Wharnsby: Path to thoroughbred success runs through Vancouver
There's no denying Woodbine houses Canada's most lucrative and prestigious racing scene, but the path for success in the thoroughbred game these days goes through Vancouver's Hastings Park.
On the heels of Vancouver-based jockey Mario Gutierrez riding I'll Have Another to Kentucky Derby and Preakness victories this year, a British Columbia-owned horse rode by a British Columbia jockey captured the 153rd Queen’s Plate at Woodbine on Sunday.
Justin Stein was aboard Wally and Terry Leong's Strait of Dover for a wire-to-wire trip for not only the owner’s first Queen’s Plate win, but also the 32-year-old jockey from New Westminster, B.C. maiden win in the big race.
"It has been a tremendous year for Vancouver," said Stein, who became an instant riding hit in his first year at Hastings Park back in 2004. "It was sort of like fate, almost like it was meant to be. The stars have aligned, right. Gutierrez winning the Derby and the Preakness and my horse coming into the Plate the way he did. Dominant. And, of course, we got the Vancouver rain in Toronto."
Stein makes his living at Woodbine now. This was only his fourth start in Canada’s biggest horse race, but the closest he’s come to winning was a fourth place showing aboard Ascot Bill in 2006.
Change in fortune
The Leongs, on the other hand, vowed never to enter a horse in the Plate after their first venture into the first race of Canada’s Triple Crown nine years ago when they ran Illusive Force, who banked almost $500,000 in 46 career starts.
But Illusive Force looked rather ordinary in the 2003 Plate against a field that included eventual Triple Crown winner Wando. Illusive Force finished 52 lengths behind.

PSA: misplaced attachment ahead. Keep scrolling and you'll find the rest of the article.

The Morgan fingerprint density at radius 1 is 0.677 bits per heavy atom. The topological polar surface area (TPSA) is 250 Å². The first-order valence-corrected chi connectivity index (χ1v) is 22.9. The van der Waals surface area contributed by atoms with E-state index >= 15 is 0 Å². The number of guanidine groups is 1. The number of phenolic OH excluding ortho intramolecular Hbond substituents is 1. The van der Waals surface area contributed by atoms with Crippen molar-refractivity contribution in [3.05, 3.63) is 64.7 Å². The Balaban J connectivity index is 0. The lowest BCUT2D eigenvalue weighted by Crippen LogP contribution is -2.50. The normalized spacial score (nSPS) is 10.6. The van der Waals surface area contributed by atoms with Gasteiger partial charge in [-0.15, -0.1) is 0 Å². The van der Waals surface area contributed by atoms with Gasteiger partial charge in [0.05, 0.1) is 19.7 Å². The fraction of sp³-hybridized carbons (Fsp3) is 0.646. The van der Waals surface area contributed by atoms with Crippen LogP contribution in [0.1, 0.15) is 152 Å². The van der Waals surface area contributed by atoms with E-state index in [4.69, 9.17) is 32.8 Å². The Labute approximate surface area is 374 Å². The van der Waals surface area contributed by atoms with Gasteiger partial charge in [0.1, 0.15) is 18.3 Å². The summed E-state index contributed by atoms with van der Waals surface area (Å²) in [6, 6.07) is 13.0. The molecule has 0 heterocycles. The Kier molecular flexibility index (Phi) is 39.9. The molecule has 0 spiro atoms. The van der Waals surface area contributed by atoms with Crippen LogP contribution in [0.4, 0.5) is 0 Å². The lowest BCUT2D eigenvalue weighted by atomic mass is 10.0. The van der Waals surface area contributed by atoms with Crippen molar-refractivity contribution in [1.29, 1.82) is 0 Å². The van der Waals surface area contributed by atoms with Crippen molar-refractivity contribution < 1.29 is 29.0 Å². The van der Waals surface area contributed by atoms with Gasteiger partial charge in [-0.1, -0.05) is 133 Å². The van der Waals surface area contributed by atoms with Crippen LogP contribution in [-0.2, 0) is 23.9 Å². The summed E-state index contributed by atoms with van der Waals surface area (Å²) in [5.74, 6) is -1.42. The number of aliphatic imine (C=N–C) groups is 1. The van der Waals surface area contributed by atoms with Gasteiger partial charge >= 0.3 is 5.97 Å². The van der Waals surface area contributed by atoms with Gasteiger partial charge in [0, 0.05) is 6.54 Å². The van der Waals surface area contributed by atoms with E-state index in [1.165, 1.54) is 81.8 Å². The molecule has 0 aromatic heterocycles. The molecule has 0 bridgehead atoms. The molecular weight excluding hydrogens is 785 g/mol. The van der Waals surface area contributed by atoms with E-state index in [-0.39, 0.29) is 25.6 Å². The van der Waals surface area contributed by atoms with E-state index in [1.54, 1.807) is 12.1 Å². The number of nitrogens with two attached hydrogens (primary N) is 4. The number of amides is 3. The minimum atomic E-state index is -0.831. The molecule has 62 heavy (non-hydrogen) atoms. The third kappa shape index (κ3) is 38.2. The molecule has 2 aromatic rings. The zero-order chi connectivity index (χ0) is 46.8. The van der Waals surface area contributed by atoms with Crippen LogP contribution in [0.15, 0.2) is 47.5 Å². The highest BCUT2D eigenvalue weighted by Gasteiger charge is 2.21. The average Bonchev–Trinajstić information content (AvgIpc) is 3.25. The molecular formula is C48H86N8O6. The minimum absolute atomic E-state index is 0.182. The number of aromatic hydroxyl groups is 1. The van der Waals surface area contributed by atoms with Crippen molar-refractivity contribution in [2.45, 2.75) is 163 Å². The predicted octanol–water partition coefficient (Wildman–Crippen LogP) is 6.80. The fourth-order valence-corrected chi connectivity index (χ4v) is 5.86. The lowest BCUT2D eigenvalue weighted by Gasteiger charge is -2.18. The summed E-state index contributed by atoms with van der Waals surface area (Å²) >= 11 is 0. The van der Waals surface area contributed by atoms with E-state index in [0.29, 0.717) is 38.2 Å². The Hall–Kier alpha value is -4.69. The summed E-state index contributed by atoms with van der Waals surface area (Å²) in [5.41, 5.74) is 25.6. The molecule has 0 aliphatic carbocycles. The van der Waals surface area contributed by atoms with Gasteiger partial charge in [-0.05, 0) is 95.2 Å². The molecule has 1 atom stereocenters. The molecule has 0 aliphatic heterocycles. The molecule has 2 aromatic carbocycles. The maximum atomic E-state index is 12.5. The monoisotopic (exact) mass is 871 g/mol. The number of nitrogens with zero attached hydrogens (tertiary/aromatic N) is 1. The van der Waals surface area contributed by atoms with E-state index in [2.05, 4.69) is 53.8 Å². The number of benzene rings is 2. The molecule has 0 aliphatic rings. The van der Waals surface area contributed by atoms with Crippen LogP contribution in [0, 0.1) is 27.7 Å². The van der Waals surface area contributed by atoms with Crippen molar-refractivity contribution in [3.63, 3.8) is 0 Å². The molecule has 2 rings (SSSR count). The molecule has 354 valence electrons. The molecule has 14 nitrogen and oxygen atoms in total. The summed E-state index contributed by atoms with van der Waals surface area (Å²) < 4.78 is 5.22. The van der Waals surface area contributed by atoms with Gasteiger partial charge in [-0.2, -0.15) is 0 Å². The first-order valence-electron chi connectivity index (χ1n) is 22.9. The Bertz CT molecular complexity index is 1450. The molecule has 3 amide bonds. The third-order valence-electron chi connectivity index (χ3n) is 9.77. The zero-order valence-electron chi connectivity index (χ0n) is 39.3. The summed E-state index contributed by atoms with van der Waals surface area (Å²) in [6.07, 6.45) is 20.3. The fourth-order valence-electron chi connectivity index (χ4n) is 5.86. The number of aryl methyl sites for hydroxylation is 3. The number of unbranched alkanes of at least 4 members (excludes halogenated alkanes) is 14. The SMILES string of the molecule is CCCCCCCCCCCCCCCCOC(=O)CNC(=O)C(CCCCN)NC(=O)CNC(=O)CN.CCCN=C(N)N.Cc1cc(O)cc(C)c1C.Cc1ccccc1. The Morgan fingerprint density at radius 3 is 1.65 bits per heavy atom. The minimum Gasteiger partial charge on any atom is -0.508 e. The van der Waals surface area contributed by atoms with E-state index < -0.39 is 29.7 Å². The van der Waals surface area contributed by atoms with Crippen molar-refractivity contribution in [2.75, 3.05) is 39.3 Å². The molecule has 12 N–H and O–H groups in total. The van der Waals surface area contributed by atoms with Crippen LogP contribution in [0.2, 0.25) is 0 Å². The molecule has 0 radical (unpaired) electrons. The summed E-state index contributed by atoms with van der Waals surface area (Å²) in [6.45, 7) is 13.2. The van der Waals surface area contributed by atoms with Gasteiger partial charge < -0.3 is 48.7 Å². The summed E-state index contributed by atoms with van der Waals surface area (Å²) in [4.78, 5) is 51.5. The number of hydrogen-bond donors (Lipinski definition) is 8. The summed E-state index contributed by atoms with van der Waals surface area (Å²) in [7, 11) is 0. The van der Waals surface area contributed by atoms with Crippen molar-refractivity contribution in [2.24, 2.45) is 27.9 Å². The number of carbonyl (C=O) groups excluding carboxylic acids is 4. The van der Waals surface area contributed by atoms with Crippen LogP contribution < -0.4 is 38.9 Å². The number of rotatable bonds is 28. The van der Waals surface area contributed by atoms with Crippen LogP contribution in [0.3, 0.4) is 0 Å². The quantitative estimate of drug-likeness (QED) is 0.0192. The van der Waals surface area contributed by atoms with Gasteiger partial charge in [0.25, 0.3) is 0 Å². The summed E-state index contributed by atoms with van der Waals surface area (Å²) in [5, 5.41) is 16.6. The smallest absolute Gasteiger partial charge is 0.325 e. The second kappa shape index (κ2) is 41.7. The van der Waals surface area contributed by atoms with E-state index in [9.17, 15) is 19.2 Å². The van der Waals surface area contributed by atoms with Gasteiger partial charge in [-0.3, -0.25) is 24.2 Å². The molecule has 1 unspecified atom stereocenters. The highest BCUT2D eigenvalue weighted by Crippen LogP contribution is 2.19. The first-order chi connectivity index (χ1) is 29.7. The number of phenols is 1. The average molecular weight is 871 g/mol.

There were no signs they had a champion horse in Strait of Dover, either. The dark bay colt was beaten by 24 lengths in its first race and finished fifth in its next. Then the Hastings Park season was over.
Looking for a place to continue and see if there was room for improvement in the horse, the Leongs brought Strait of Dover east to Woodbine and hoped trainer Dan Vella could turn around their fortunes with Strait of Dover. He did.
Strait of Dover finished first in his Woodbine debut, but after an inquiry was disqualified for interference in the stretch run. However, he managed to break his maiden in his final run of the season.
He began his three-year-old season with an allowance win in April and then exhibited he was a Queen's Plate contender with a dominating win in the Marine Stakes on May 12.
It turned out that Strait of Dover simply wasn't a strong performer on the dirt. The poly track at Woodbine was a different story.
"Danny talked us into it," Terry Leong said. "He said we had a chance. If we didn't have chance, if it was another 50-1 shot, we wouldn’t have entered.
"The credit goes to Danny and Justin for the ride."
Because Strait of Dover doesn't run well on a dirt track, it will be interesting to see if Vella and the Leongs enter the three-year-old in the second race in the Triple Crown, the Prince of Wales Stakes at Fort Erie on July 15. Vella was non-committal after the Queen's Plate.
In the meantime, the Leongs will return to their Canyon Farms in Kelowna, B.C., where the 2003 forest fires damaged their farm, as the latest horse racing heroes from British Columbia.
"No one in Kelowna will even know," Terry Leong said.
"We're pretty low profile," her husband Wally explained.